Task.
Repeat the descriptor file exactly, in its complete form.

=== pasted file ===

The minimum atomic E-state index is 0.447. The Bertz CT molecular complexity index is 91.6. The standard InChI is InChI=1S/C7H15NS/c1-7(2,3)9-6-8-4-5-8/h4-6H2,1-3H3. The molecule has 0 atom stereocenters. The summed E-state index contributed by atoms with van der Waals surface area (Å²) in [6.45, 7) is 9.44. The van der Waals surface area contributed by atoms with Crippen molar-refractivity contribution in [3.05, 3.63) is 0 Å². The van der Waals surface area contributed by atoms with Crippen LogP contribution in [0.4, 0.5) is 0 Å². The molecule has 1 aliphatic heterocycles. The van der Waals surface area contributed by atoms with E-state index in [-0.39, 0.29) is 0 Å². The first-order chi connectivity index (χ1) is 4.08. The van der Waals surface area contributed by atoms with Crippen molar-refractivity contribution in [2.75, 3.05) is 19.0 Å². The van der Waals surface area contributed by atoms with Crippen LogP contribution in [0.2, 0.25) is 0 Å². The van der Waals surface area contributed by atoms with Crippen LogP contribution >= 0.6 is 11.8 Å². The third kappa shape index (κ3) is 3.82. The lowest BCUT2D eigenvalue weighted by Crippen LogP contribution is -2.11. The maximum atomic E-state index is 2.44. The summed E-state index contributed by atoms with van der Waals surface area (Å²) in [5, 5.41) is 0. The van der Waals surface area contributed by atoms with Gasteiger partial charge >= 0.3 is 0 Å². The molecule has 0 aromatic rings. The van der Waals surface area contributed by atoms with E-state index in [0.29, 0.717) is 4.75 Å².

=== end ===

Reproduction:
The minimum atomic E-state index is 0.447. The Bertz CT molecular complexity index is 91.6. The standard InChI is InChI=1S/C7H15NS/c1-7(2,3)9-6-8-4-5-8/h4-6H2,1-3H3. The molecule has 0 atom stereocenters. The summed E-state index contributed by atoms with van der Waals surface area (Å²) in [6.45, 7) is 9.44. The van der Waals surface area contributed by atoms with Crippen molar-refractivity contribution in [3.05, 3.63) is 0 Å². The van der Waals surface area contributed by atoms with Crippen LogP contribution in [0.4, 0.5) is 0 Å². The molecule has 1 aliphatic heterocycles. The van der Waals surface area contributed by atoms with E-state index in [-0.39, 0.29) is 0 Å². The first-order chi connectivity index (χ1) is 4.08. The van der Waals surface area contributed by atoms with Crippen molar-refractivity contribution in [2.75, 3.05) is 19.0 Å². The van der Waals surface area contributed by atoms with Crippen LogP contribution in [0.2, 0.25) is 0 Å². The van der Waals surface area contributed by atoms with Crippen LogP contribution >= 0.6 is 11.8 Å². The third kappa shape index (κ3) is 3.82. The lowest BCUT2D eigenvalue weighted by Crippen LogP contribution is -2.11. The maximum atomic E-state index is 2.44. The summed E-state index contributed by atoms with van der Waals surface area (Å²) in [5, 5.41) is 0. The van der Waals surface area contributed by atoms with Gasteiger partial charge >= 0.3 is 0 Å². The molecule has 0 aromatic rings. The van der Waals surface area contributed by atoms with E-state index in [0.29, 0.717) is 4.75 Å².